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A Semiotic analysis of a Vogue Advertisement

            Every day in our lives we are surrounded by advertisements. Even if we don't read a paper, watch television or walk around with our eyes closed, we will find it impossible to avoid some form of publicity, whether it might be the latest offer at the local supermarket or some adverts on the television. The main purpose of advertising is to sell products, but the advertisement not only sells the reader the product, but also a future image of ourselves as more desirable and happier. As the purpose of this essay I will analyse a specific advertisement in semiotic terms and techniques, and explore how meaning is constructed. .
             Through the process of being advertised, a product becomes a representation of everything the reader desires to become. "What the advertisement clearly does is thus to signify, to represent to us, the object of desire" (Williamson 1978, p. 60). It could therefore be argued that the most important concept in advertising is the notion of "me". In order to be successful, advertisements need to portray an image of "me" and tell us how to make it even more appealing, attractive, sexy etc. In this way the product is given personality, communicating not only information but also image. Due to the fact that it is through the use of the products advertised that the model signified in the advertisement appears as she does, it is the implication, or connotation, of the advertisement that the audience can become as attractive and appealing as the model by using the same products.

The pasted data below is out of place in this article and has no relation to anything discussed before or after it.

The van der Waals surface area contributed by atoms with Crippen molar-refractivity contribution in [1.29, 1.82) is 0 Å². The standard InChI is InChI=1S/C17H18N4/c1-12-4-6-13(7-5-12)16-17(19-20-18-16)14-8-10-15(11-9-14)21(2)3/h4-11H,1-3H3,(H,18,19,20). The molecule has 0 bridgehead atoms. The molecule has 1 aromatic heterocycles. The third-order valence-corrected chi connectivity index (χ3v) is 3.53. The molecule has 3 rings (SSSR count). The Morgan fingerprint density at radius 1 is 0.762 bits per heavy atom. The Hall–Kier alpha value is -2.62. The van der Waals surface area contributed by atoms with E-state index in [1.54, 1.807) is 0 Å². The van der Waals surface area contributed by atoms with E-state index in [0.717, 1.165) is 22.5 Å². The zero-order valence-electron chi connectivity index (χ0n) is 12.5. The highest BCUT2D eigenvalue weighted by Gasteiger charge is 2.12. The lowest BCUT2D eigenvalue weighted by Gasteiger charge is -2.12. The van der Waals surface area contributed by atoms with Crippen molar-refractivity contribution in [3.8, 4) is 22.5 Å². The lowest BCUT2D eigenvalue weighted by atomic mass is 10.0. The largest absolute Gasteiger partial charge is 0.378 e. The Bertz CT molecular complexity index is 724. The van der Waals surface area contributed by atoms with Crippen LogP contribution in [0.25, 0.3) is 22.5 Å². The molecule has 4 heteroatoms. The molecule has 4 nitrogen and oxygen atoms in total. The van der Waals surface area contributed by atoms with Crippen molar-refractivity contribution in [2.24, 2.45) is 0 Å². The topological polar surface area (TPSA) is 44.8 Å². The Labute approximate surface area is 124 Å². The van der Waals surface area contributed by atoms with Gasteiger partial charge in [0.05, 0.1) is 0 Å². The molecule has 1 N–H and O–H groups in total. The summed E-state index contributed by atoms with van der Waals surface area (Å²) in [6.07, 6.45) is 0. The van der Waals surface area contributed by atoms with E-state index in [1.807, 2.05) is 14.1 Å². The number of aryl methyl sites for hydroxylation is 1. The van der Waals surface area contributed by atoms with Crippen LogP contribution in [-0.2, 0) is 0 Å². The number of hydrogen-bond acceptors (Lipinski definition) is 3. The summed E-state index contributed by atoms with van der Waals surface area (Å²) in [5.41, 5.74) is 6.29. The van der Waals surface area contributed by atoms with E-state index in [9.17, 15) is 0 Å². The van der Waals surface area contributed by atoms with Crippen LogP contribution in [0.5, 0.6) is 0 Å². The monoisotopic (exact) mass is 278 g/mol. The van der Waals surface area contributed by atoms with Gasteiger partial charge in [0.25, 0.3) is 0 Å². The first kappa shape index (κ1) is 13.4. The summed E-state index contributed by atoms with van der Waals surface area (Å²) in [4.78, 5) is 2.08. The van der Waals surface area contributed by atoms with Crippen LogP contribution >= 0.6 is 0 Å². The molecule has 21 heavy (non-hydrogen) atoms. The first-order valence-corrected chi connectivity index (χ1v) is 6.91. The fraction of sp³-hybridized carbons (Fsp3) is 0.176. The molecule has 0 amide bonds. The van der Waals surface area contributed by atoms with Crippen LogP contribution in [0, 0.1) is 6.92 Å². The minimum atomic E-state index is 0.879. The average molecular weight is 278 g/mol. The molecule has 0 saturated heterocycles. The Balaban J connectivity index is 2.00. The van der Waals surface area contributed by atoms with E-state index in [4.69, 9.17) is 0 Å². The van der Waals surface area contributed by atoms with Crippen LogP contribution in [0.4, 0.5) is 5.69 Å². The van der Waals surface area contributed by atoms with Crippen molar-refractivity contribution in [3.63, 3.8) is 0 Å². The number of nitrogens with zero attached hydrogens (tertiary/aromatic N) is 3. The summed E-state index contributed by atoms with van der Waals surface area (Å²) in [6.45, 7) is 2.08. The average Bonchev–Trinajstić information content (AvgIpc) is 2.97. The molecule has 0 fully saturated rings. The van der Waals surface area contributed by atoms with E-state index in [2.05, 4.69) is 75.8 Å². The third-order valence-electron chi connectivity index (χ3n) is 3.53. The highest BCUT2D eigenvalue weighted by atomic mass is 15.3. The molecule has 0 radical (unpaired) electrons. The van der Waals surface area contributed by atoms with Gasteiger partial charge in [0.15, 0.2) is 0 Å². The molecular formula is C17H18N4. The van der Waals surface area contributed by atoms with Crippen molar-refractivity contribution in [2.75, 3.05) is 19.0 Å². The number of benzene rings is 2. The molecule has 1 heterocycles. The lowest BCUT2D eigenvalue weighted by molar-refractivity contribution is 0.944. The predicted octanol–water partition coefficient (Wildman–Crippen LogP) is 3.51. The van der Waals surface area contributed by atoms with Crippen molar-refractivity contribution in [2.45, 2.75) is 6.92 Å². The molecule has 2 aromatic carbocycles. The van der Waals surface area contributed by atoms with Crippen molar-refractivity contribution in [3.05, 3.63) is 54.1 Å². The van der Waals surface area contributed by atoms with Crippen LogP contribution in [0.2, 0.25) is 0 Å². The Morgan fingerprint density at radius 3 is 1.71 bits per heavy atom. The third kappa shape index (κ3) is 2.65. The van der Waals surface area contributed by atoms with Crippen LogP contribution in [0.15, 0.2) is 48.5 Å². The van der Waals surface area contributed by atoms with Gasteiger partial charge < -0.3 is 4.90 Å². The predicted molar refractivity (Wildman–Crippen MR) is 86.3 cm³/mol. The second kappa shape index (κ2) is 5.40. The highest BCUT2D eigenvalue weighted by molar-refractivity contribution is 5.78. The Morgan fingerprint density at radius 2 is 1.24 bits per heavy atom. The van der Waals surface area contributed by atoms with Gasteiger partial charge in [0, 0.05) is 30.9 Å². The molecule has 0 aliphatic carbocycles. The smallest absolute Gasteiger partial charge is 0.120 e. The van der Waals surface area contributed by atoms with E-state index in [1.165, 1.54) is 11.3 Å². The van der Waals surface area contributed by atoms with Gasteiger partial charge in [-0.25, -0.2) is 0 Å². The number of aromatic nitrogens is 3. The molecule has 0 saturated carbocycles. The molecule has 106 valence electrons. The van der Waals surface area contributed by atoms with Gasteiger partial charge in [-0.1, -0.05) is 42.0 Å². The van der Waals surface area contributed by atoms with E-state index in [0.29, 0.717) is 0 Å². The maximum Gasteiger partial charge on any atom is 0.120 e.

For the purpose of analysing an advertisement I have chosen an advert for Louis Vuitton. The advert is taken from the magazine Vogue Australia (Oct 2002). Vogue is one of a group of magazines aimed at women from any ethnic background, aged between approximately 18-35, who have money to spend on clothes and cosmetics. Vogue Australia is internationally recognised as the fashion and beauty bible. This said, however, it is important to remember that in most cases the magazine is not only read by the purchaser but often by a variety of other readers, and that "not all the readers will belong to the group of women which the magazine targets, and some readers will be men" (Bignell 1997, p.

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